We pray that the Jewish people will experience a complete redemption in the very near future.

 

As I do each year, if you are interested in receiving a copy of the prayers for the State of Israel and for Israel’s soldiers, please send me a request containing a self-addressed stamped envelope to the Jewish Press (or an e-mail to me to receive e-mail copies).

 

Comments may be sent to dov@gilor.com

‘I’m A Chazzan, But I Don’t Put On A Broadway Show’: An Interview with Lincoln Square Synagogue’s Cantor Sherwood Goffin

Wednesday, April 28th, 2010

Sherwood Goffin has had a storied career. The cantor of Lincoln Square Synagogue since 1965, Goffin started his musical career as a folk singer. From 1961-1995, Goffin sang on major stages worldwide, recorded six albums, and was known as the “Voice of Soviet Jewry,” singing at all the major Soviet Jewry UN Solidarity Day rallies from 1964-1991.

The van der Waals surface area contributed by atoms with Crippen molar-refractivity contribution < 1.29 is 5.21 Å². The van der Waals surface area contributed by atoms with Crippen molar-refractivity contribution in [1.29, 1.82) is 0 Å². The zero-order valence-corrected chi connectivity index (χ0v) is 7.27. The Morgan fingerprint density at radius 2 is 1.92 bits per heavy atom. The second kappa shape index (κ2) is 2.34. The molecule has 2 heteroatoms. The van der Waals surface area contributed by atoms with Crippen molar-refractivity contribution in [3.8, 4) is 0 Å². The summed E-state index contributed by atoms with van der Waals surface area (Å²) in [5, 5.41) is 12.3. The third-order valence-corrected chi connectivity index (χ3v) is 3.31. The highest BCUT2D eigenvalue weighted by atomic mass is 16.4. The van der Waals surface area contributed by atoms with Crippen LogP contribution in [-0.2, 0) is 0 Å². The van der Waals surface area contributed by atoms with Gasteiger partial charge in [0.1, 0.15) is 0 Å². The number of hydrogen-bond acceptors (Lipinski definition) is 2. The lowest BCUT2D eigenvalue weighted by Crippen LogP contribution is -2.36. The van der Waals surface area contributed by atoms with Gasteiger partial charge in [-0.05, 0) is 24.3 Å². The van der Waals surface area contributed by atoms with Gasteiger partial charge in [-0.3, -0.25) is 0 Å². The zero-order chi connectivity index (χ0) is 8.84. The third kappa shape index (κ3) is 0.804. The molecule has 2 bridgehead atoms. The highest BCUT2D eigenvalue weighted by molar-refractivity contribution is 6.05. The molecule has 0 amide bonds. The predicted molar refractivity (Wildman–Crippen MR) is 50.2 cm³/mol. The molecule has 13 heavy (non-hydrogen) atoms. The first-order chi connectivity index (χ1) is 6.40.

Today, Goffin is a faculty member at Yeshiva University’s Belz School of Jewish Music, principal of the LSS Feldman Hebrew School, and honorary president of the Belz School-affiliated Cantorial Council of America (CCA) – the only exclusively Orthodox cantorial organization in the world – which will soon celebrate its 50th anniversary with a Shabbos Chazzanus on Memorial Day weekend.

The Jewish Press recently spoke with Cantor Goffin about the CCA and the fascinating history of Jewish liturgical music.

The Jewish Press: What is the CCA’s mission?

Goffin: To educate the Orthodox world on the proper way to daven.

What do you mean by “the proper way to daven”?

There are halachos and traditions that must be maintained.